The Donkey Launcher

donkey_launcherI’m a people-pleaser. I hate to disappoint anyone. When folks have conflicting expectations, I’ll twist myself into a pretzel to avoid taking sides. Sometimes I try to prevent conflicts by guessing, in advance, what people are going to want. This doesn’t work very well. It can even lead me to abandon a perfectly good plan because of imagined criticism that hasn’t happened yet.

When I was telling my husband about my latest fiasco, he began imitating the sounds of rocket-propelled warfare: a high-pitched whine followed by an explosive splash.

“What’s that?” I asked.

“A donkey launcher,” he replied.

“I beg your pardon?”

“Remember the Aesop’s Fable about the donkey?”

The fable was a dim memory, so I went and looked it up.

It seems a man and his son were leading their donkey to market. A fellow traveler called out, “You fools! Why are you walking? Donkeys are for riding!”

So the man put the boy on the donkey’s back and they continued on their way until someone said, “Look at that lazy boy, making his father walk.” 

Father and son traded places. The next person criticized the father for making his young son walk. 

After that, they both rode the donkey together until someone said, “Shame on you for overloading that poor animal! The two of you should carry him!”

Wanting to prove his good intentions, the father tied the donkey’s feet to a pole. Father and son hoisted the pole onto their shoulders. The animal thrashed and kicked. As they were crossing a bridge, it struggled out of their grasp and fell into the water, where it drowned with its feet tied together.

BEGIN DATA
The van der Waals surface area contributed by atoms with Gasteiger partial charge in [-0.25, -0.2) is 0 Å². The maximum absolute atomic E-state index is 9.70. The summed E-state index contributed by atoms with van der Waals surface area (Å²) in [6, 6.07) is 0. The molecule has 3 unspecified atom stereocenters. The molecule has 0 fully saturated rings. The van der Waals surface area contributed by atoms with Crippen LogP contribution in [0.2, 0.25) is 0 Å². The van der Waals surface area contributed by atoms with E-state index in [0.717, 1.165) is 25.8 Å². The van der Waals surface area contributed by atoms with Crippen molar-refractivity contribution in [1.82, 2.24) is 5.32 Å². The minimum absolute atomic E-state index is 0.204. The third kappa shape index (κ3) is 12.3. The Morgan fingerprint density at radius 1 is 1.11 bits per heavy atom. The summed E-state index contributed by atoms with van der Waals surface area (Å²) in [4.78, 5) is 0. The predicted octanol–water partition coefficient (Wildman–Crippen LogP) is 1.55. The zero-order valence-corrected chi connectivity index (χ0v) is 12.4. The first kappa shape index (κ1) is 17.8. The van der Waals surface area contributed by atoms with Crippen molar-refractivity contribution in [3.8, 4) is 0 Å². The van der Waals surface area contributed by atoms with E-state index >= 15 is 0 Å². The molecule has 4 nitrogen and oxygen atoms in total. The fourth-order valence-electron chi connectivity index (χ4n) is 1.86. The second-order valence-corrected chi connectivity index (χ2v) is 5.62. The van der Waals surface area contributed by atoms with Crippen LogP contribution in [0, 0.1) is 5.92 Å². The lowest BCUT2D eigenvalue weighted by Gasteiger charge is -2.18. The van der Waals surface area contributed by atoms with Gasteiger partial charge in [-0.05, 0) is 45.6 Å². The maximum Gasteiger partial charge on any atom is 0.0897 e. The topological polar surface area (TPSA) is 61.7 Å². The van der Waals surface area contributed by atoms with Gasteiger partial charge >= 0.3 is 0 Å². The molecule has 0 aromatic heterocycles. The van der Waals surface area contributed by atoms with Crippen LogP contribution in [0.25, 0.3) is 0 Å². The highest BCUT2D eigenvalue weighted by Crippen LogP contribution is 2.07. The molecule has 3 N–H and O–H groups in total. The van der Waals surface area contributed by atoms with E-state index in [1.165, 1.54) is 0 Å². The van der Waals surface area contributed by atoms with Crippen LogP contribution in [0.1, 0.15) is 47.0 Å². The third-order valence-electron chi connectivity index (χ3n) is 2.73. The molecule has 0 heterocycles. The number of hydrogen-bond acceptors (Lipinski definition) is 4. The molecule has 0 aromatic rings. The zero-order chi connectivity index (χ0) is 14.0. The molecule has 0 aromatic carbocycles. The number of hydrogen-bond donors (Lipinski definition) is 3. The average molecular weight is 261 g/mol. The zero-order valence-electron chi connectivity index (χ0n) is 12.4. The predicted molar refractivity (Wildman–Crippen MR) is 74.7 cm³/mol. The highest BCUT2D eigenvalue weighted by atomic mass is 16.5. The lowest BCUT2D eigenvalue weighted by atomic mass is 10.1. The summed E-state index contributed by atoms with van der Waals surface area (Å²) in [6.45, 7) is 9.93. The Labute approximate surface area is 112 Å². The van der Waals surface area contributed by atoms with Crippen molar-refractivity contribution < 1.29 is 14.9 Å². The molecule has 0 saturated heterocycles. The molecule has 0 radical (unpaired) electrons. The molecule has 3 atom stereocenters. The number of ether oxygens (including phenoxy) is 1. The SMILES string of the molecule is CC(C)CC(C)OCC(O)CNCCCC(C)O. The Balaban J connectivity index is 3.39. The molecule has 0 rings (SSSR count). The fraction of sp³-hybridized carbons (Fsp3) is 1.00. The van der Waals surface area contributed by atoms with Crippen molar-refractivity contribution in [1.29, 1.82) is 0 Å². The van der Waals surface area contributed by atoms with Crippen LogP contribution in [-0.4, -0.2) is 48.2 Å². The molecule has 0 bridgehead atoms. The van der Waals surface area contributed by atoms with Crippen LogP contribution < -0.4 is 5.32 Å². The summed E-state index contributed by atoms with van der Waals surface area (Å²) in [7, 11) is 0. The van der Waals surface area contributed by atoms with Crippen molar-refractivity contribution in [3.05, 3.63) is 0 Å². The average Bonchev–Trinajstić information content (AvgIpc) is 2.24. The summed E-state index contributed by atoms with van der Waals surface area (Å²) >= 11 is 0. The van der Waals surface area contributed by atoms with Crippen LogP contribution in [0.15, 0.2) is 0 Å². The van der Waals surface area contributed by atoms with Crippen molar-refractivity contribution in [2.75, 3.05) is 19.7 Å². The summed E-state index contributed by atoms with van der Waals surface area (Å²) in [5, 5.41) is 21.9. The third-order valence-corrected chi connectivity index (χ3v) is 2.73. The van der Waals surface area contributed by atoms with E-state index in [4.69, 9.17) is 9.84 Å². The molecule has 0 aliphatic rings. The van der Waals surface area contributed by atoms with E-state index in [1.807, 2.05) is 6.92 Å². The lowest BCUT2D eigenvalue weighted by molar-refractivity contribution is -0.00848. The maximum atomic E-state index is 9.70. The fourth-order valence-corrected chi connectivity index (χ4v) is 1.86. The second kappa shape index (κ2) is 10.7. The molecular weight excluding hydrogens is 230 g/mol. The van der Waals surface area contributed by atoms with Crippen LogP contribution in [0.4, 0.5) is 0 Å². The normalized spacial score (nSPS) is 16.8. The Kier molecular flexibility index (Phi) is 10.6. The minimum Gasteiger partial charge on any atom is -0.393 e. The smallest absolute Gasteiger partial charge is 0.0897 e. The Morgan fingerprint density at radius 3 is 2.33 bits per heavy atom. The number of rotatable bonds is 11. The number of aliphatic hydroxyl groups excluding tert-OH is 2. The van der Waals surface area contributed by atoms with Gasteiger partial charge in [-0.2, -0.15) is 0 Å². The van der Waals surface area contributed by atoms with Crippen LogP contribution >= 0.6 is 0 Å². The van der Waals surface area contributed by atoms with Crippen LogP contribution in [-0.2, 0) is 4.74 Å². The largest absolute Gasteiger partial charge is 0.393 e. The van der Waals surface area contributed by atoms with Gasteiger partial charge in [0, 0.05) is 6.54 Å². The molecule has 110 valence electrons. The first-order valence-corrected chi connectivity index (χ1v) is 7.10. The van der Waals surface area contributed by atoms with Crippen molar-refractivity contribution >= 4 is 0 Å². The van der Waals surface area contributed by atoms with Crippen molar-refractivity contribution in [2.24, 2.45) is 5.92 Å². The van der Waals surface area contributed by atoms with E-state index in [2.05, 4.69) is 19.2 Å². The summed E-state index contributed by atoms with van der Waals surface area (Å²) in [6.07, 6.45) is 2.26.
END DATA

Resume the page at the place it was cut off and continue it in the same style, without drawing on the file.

The moral of the story is: “Please all, and you will please none.”

“Okay, I get the point,” I said, “but where does the launcher come into it?”

“Why not be efficient?” he asked. “Why wait for people to criticize you? Just line up the donkeys and start launching them from the bridge the moment anyone heads your way.” He began making those launching and splashing sounds again.

I silenced him with a threatening glare, but the conversation continued inside my head. “What’s wrong with caring about what other people want?” I grumbled defensively. “What’s wrong with respecting their opinions? Isn’t that what kindness and humility are all about?”

An absurd image of airborne donkeys derailed my rant. I couldn’t help chuckling.

“All right,” I admitted to myself. “I can’t be changing my tune every time I meet someone who disapproves. It’s up to me to make a wise choice and stick with it.”

Pondering the donkey story, I noticed something interesting: The people who offered criticism were all strangers! The father was not accountable to them, nor did their wellbeing depend upon his decisions. Their opinions were irrelevant to his mission. Yet he went to ridiculous lengths to please them.

I must admit that I’ve sometimes fallen into the same temptation, ignoring my responsibilities while seeking the approval of strangers. It’s much easier to momentarily please a stranger than to consistently earn the respect of a family member or coworker who sees me every day and depends on me to get things done.

As assertive servants, we should not measure our success by the approval of others. We should choose worthy goals and work steadily to accomplish them. We’ll sometimes disappoint people whose vision differs from ours. We may step on their toes because we aren’t attuned to every emotion around us. Such disappointments are inevitable if we are to stay focused on our mission. The people close to us will not always be happy with us, but over time we will gain their trust and respect.

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